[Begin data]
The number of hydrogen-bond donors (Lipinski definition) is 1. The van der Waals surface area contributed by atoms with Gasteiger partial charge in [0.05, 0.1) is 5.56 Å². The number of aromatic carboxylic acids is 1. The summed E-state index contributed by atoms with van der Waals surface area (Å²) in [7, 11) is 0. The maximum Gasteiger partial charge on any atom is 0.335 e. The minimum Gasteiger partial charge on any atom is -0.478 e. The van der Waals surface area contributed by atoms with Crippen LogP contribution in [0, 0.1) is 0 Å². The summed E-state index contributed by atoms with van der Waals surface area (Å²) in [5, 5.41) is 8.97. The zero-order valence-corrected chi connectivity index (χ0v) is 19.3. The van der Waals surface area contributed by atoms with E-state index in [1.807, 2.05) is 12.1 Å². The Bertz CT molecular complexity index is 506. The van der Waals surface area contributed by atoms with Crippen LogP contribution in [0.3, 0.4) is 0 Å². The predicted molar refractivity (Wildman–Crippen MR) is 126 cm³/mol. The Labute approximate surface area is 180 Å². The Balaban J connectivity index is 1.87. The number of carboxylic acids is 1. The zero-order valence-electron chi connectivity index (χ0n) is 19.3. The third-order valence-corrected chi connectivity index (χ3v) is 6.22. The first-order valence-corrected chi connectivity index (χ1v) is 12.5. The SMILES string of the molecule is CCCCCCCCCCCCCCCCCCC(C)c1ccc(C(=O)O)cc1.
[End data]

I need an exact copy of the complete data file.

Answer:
The number of hydrogen-bond donors (Lipinski definition) is 1. The van der Waals surface area contributed by atoms with Gasteiger partial charge in [0.05, 0.1) is 5.56 Å². The number of aromatic carboxylic acids is 1. The summed E-state index contributed by atoms with van der Waals surface area (Å²) in [7, 11) is 0. The maximum Gasteiger partial charge on any atom is 0.335 e. The minimum Gasteiger partial charge on any atom is -0.478 e. The van der Waals surface area contributed by atoms with Crippen LogP contribution in [0, 0.1) is 0 Å². The summed E-state index contributed by atoms with van der Waals surface area (Å²) in [5, 5.41) is 8.97. The zero-order valence-corrected chi connectivity index (χ0v) is 19.3. The van der Waals surface area contributed by atoms with E-state index in [1.807, 2.05) is 12.1 Å². The Bertz CT molecular complexity index is 506. The van der Waals surface area contributed by atoms with Crippen LogP contribution in [0.3, 0.4) is 0 Å². The predicted molar refractivity (Wildman–Crippen MR) is 126 cm³/mol. The Labute approximate surface area is 180 Å². The Balaban J connectivity index is 1.87. The number of carboxylic acids is 1. The zero-order valence-electron chi connectivity index (χ0n) is 19.3. The third-order valence-corrected chi connectivity index (χ3v) is 6.22. The first-order valence-corrected chi connectivity index (χ1v) is 12.5. The SMILES string of the molecule is CCCCCCCCCCCCCCCCCCC(C)c1ccc(C(=O)O)cc1.